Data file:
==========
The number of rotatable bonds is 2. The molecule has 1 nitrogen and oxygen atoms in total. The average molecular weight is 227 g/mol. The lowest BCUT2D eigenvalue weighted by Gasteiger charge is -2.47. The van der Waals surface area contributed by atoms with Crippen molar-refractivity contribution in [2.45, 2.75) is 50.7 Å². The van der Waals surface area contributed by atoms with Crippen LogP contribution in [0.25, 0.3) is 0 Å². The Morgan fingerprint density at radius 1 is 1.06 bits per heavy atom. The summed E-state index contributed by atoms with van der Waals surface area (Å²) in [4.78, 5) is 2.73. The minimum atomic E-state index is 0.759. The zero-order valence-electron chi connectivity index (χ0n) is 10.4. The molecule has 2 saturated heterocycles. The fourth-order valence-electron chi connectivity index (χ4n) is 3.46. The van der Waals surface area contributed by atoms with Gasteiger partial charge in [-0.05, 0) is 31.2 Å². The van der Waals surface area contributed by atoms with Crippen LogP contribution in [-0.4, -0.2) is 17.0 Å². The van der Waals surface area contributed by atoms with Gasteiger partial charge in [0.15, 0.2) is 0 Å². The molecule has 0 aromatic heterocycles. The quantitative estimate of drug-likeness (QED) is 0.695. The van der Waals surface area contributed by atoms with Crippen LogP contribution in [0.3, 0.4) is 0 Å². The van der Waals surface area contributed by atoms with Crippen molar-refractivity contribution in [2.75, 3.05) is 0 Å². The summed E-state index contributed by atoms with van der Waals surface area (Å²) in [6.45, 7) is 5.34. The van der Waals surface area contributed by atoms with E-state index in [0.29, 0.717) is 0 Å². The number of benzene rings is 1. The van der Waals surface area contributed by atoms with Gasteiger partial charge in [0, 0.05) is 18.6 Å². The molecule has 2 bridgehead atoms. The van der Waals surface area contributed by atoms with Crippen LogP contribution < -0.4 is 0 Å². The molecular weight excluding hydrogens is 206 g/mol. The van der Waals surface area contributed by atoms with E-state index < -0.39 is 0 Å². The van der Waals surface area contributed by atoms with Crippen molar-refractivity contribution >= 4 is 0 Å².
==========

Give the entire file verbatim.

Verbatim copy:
The number of rotatable bonds is 2. The molecule has 1 nitrogen and oxygen atoms in total. The average molecular weight is 227 g/mol. The lowest BCUT2D eigenvalue weighted by Gasteiger charge is -2.47. The van der Waals surface area contributed by atoms with Crippen molar-refractivity contribution in [2.45, 2.75) is 50.7 Å². The van der Waals surface area contributed by atoms with Crippen LogP contribution in [0.25, 0.3) is 0 Å². The Morgan fingerprint density at radius 1 is 1.06 bits per heavy atom. The summed E-state index contributed by atoms with van der Waals surface area (Å²) in [4.78, 5) is 2.73. The minimum atomic E-state index is 0.759. The zero-order valence-electron chi connectivity index (χ0n) is 10.4. The molecule has 2 saturated heterocycles. The fourth-order valence-electron chi connectivity index (χ4n) is 3.46. The van der Waals surface area contributed by atoms with Gasteiger partial charge in [-0.05, 0) is 31.2 Å². The van der Waals surface area contributed by atoms with Crippen LogP contribution in [-0.4, -0.2) is 17.0 Å². The van der Waals surface area contributed by atoms with Gasteiger partial charge in [0.15, 0.2) is 0 Å². The molecule has 0 aromatic heterocycles. The quantitative estimate of drug-likeness (QED) is 0.695. The van der Waals surface area contributed by atoms with Crippen LogP contribution in [0.3, 0.4) is 0 Å². The van der Waals surface area contributed by atoms with Crippen molar-refractivity contribution in [2.75, 3.05) is 0 Å². The summed E-state index contributed by atoms with van der Waals surface area (Å²) in [6.45, 7) is 5.34. The van der Waals surface area contributed by atoms with E-state index in [0.29, 0.717) is 0 Å². The number of benzene rings is 1. The van der Waals surface area contributed by atoms with Gasteiger partial charge in [0, 0.05) is 18.6 Å². The molecule has 2 bridgehead atoms. The van der Waals surface area contributed by atoms with Crippen LogP contribution < -0.4 is 0 Å². The molecular weight excluding hydrogens is 206 g/mol. The van der Waals surface area contributed by atoms with E-state index < -0.39 is 0 Å². The van der Waals surface area contributed by atoms with Crippen molar-refractivity contribution >= 4 is 0 Å².